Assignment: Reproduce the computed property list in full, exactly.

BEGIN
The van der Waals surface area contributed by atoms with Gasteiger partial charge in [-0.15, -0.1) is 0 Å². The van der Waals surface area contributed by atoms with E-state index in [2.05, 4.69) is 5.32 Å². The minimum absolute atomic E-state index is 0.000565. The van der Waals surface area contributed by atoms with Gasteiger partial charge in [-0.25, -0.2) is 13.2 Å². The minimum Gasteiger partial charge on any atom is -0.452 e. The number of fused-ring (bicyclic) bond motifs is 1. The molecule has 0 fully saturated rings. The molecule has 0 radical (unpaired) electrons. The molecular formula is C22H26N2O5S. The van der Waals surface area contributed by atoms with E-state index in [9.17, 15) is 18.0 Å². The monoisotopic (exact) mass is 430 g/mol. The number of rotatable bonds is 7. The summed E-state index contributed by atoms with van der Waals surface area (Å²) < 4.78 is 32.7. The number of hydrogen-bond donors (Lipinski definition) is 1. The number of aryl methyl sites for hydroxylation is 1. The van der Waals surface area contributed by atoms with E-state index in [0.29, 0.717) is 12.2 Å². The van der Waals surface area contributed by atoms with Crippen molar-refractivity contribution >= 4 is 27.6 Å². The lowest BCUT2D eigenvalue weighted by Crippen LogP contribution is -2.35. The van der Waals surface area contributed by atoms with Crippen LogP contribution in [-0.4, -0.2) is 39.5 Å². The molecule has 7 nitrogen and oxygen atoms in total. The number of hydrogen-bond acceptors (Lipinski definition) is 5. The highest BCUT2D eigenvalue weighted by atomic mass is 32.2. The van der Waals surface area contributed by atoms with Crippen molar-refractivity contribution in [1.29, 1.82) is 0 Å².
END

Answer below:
The van der Waals surface area contributed by atoms with Gasteiger partial charge in [-0.15, -0.1) is 0 Å². The van der Waals surface area contributed by atoms with E-state index in [2.05, 4.69) is 5.32 Å². The minimum absolute atomic E-state index is 0.000565. The van der Waals surface area contributed by atoms with Gasteiger partial charge in [-0.25, -0.2) is 13.2 Å². The minimum Gasteiger partial charge on any atom is -0.452 e. The number of fused-ring (bicyclic) bond motifs is 1. The molecule has 0 fully saturated rings. The molecule has 0 radical (unpaired) electrons. The molecular formula is C22H26N2O5S. The van der Waals surface area contributed by atoms with E-state index in [9.17, 15) is 18.0 Å². The monoisotopic (exact) mass is 430 g/mol. The number of rotatable bonds is 7. The summed E-state index contributed by atoms with van der Waals surface area (Å²) < 4.78 is 32.7. The number of hydrogen-bond donors (Lipinski definition) is 1. The number of aryl methyl sites for hydroxylation is 1. The van der Waals surface area contributed by atoms with E-state index in [0.29, 0.717) is 12.2 Å². The van der Waals surface area contributed by atoms with Crippen molar-refractivity contribution >= 4 is 27.6 Å². The lowest BCUT2D eigenvalue weighted by Crippen LogP contribution is -2.35. The van der Waals surface area contributed by atoms with Crippen LogP contribution in [-0.4, -0.2) is 39.5 Å². The molecule has 7 nitrogen and oxygen atoms in total. The number of hydrogen-bond acceptors (Lipinski definition) is 5. The highest BCUT2D eigenvalue weighted by atomic mass is 32.2. The van der Waals surface area contributed by atoms with Crippen molar-refractivity contribution in [1.29, 1.82) is 0 Å².